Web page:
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Licensed Unlicensed Requires Authentication Published by De Gruyter November 24, 2015

Gulf War illness: an overview of events, most prevalent health outcomes, exposures, and clues as to pathogenesis

Kathleen J. Kerr

Abstract

Introduction:

During or very soon after the 1990–1991 Persian Gulf War, veterans of the conflict began to report symptoms of illness. Common complaints included combinations of cognitive difficulties, fatigue, myalgia, rashes, dyspnea, insomnia, gastrointestinal symptoms and sensitivity to odors. Gradually in the USA, and later in the UK, France, Canada, Denmark and Australia, governments implemented medical assessment programs and epidemiologic studies to determine the scope of what was popularly referred to as “the Gulf War syndrome”. Attention was drawn to numerous potentially toxic deployment-related exposures that appeared to vary by country of deployment, by location within the theater, by unit, and by personal job types. Identifying a single toxicant cause was considered unlikely and it was recognized that outcomes were influenced by genetic variability in xenobiotic metabolism.

Methods:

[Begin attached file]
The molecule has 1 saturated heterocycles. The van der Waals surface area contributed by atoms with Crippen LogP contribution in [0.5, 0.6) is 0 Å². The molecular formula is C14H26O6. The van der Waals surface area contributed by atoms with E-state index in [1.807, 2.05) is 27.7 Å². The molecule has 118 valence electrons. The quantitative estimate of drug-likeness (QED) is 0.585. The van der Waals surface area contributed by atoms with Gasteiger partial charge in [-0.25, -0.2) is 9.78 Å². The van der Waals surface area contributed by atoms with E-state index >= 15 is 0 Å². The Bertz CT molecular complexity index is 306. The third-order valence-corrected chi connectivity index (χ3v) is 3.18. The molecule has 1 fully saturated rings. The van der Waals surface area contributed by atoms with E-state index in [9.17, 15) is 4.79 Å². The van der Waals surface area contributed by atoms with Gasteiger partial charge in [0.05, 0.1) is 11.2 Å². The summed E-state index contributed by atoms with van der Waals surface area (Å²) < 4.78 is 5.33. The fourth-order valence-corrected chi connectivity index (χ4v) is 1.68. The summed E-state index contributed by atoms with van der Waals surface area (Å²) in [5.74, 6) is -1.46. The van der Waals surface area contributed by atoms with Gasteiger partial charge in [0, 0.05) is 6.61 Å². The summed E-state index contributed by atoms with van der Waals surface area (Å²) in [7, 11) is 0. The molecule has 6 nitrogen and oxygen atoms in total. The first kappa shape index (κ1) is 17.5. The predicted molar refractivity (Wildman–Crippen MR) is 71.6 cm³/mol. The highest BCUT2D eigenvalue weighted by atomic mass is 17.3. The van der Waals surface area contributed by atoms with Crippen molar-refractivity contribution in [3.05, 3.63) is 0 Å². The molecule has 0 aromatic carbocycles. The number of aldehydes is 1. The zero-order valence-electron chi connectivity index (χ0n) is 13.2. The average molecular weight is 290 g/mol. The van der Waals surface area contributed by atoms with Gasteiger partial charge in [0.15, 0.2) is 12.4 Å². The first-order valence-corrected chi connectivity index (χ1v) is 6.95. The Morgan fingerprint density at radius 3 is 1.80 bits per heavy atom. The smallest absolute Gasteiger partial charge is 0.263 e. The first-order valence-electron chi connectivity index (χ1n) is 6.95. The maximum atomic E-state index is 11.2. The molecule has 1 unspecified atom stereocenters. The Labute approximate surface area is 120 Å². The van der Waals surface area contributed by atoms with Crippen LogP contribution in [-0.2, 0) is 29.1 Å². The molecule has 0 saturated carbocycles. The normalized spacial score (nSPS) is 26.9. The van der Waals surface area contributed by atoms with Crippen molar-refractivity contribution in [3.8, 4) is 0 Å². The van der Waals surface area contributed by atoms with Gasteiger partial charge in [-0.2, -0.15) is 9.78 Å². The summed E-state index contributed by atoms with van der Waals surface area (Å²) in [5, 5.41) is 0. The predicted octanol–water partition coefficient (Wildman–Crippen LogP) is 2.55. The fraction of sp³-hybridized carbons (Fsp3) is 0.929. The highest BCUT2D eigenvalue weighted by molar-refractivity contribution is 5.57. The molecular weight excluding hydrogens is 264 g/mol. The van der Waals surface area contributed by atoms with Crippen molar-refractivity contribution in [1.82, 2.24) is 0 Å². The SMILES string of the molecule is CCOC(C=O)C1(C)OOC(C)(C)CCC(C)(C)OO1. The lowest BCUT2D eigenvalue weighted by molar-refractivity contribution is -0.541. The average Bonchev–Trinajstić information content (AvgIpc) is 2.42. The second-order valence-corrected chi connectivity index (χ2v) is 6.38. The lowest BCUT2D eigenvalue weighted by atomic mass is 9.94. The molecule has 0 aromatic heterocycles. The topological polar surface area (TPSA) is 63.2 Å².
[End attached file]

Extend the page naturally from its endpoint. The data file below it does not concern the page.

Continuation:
Derived from primary papers and key reports by the Research Advisory Committee on Gulf War Veterans’ Illnesses and the Institute of Medicine, a brief overview is presented of war related events, symptoms and diagnostic criteria for Gulf War illness (GWV), some international differences, the various war-related exposures and key epidemiologic studies. Possible exposure interactions and pathophysiologic mechanisms are discussed.

Results:

Exposures to pyridostigmine bromide, pesticides, sarin and mustard gas or combinations thereof were most associated with GWI, especially in some genotype subgroups. The resultant oxidant stress and background exposome must be assumed to have played a role.

Conclusion:

Gulf War (GW) exposures and their potential toxic effects should be considered in the context of the human genome, the human exposome and resultant oxidant stress to better characterize this unique environmentally-linked illness and, ultimately, provide a rationale for more effective interventions and future prevention efforts.


Corresponding author: Kathleen J. Kerr, Department of Family and Community Medicine, University of Toronto, Ontario, Canada, E-mail:

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Received: 2015-9-27
Accepted: 2015-11-2
Published Online: 2015-11-24
Published in Print: 2015-12-1

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